Welcome to Tubac Presidio
State Historic Park!
Arizona’s first State Park,
Arizona’s oldest European community,
and the oldest, best preserved
Spanish Colonial Presidio site in Arizona.
Tubac Presidio State Historic Park preserves the site of the oldest Spanish presidio, or fort, in Arizona. Established in 1752, the Presidio San Ignacio de Tubac was the first European settlement in what later became the state of Arizona. No visit to Tubac is complete without a stop at Arizona’s first state park located in the heart of Tubac village.
The Tubac Presidio is one of only three presidios in Arizona and is one of the rare sites where the story of New Spain’s presidios can be adequately told. (A presidio is buried under downtown Tucson and another is near Fairbank in Cochise County.)
Park Attractions and Exhibits
Underground Archaeological Exhibit
Visitors can view excavated portions of the original adobe foundation, walls and plaza floor of the 1752 Commandant’s quarters, as well as artifacts discovered during the Presidio’s excavation.
Explore the timeline of human settlement in the Santa Cruz River Valley, dating back to the Pima Indian settlement in the 1500s. The time periods exhibited include Native American, Spanish Colonial, Mexican Republic and Territorial.
National Register of Historic Places
The Park preserves three significant buildings on the National Register of Historic Places: Arizona’s second oldest Territorial School House (1885), the Otero Hall (1914) and theRojas House (1890).
Washington Hand Press
The printing press used to print the Arizona’s first newspaper in 1859, The Weekly Arizonian, is on display in the Presidio Museum. The press is still operational and volunteers print a commemorative edition of the paper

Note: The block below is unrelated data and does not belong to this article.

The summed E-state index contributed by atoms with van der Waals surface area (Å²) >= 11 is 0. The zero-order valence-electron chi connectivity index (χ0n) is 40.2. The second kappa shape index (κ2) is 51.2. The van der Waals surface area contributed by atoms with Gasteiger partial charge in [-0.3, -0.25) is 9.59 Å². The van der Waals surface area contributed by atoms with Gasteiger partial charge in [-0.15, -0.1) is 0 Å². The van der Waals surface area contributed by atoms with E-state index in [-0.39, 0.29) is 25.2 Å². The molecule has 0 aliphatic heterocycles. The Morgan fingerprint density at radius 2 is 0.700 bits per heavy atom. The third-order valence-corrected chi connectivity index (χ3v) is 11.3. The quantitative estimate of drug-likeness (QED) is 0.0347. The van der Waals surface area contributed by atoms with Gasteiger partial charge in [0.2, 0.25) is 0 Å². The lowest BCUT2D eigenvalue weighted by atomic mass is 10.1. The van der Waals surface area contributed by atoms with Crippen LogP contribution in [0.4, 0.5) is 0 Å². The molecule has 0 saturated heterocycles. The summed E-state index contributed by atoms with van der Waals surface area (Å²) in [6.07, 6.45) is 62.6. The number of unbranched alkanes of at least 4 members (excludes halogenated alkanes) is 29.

Anza National Historic Trail
The Park serves as a trailhead for a 4.5-mile section of the Juan Bautista de Anza National Historic Trail, which follows the Santa Cruz River to the
Tumacácori National Historical Park.
Cavalcade of History Collection
The new Alan B. Davis Gallery in Otero Hall exhibits 16 paintings from the “Cavalcade of History” Collection originally published in Arizona Highways magazine. The canvas giclées of paintings by renowned Western artist William Ahrendt depict scenes covering three centuries of Arizona’s wildly glorious history.
The Tubac Historical Society’s new collection features artifacts from the private collection of rancher and amateur archaeologist Geoffrey Wingfield (1948-2009), whose family ranch included the site of the 17th century Spanish mission at Guevavi. The artifacts are exhibited in the Presidio Museum and in a “Virtual Exhibit” at the
Tubac Historical Society’s website.
A variety of cultural events are held on-site throughout the year, including Anza Day in October, Los Tubaqueños living history presentations, archeological tours, nature walks and concerts. See our Upcoming Events here.